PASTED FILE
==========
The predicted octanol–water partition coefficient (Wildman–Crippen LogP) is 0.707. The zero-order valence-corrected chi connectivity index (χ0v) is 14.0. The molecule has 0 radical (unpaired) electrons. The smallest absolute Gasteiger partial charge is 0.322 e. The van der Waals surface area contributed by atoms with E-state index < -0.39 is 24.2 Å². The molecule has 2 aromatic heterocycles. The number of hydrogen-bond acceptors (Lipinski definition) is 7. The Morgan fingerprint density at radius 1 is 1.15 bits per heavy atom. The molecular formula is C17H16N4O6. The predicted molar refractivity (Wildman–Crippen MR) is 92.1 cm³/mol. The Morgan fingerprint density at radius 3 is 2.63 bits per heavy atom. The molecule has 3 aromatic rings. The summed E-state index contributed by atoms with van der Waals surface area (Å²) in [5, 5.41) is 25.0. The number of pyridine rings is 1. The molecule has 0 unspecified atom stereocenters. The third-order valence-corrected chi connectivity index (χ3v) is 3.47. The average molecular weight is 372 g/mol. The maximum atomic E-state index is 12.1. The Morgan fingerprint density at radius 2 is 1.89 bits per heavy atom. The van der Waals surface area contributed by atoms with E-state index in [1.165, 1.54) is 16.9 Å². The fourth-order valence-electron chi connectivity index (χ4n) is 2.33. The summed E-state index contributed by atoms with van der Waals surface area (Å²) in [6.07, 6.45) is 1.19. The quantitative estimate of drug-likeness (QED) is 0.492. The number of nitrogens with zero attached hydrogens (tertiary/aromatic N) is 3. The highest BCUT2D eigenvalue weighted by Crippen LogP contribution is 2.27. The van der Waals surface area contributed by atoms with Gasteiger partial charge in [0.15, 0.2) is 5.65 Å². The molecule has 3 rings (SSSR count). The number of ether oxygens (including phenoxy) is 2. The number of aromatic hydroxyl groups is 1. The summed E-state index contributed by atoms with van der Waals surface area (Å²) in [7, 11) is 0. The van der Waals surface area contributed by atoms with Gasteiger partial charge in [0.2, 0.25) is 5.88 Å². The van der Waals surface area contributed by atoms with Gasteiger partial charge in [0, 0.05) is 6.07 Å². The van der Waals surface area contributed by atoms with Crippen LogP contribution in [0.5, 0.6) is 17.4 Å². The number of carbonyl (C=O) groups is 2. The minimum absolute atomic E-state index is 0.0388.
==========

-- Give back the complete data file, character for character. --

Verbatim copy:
The predicted octanol–water partition coefficient (Wildman–Crippen LogP) is 0.707. The zero-order valence-corrected chi connectivity index (χ0v) is 14.0. The molecule has 0 radical (unpaired) electrons. The smallest absolute Gasteiger partial charge is 0.322 e. The van der Waals surface area contributed by atoms with E-state index < -0.39 is 24.2 Å². The molecule has 2 aromatic heterocycles. The number of hydrogen-bond acceptors (Lipinski definition) is 7. The Morgan fingerprint density at radius 1 is 1.15 bits per heavy atom. The molecular formula is C17H16N4O6. The predicted molar refractivity (Wildman–Crippen MR) is 92.1 cm³/mol. The Morgan fingerprint density at radius 3 is 2.63 bits per heavy atom. The molecule has 3 aromatic rings. The summed E-state index contributed by atoms with van der Waals surface area (Å²) in [5, 5.41) is 25.0. The number of pyridine rings is 1. The molecule has 0 unspecified atom stereocenters. The third-order valence-corrected chi connectivity index (χ3v) is 3.47. The average molecular weight is 372 g/mol. The maximum atomic E-state index is 12.1. The Morgan fingerprint density at radius 2 is 1.89 bits per heavy atom. The van der Waals surface area contributed by atoms with E-state index in [1.165, 1.54) is 16.9 Å². The fourth-order valence-electron chi connectivity index (χ4n) is 2.33. The summed E-state index contributed by atoms with van der Waals surface area (Å²) in [6.07, 6.45) is 1.19. The quantitative estimate of drug-likeness (QED) is 0.492. The number of nitrogens with zero attached hydrogens (tertiary/aromatic N) is 3. The highest BCUT2D eigenvalue weighted by Crippen LogP contribution is 2.27. The van der Waals surface area contributed by atoms with Gasteiger partial charge in [0.15, 0.2) is 5.65 Å². The molecule has 3 rings (SSSR count). The number of ether oxygens (including phenoxy) is 2. The number of aromatic hydroxyl groups is 1. The summed E-state index contributed by atoms with van der Waals surface area (Å²) in [7, 11) is 0. The van der Waals surface area contributed by atoms with Gasteiger partial charge in [0.2, 0.25) is 5.88 Å². The van der Waals surface area contributed by atoms with Gasteiger partial charge in [0, 0.05) is 6.07 Å². The van der Waals surface area contributed by atoms with Crippen LogP contribution in [0.5, 0.6) is 17.4 Å². The number of carbonyl (C=O) groups is 2. The minimum absolute atomic E-state index is 0.0388.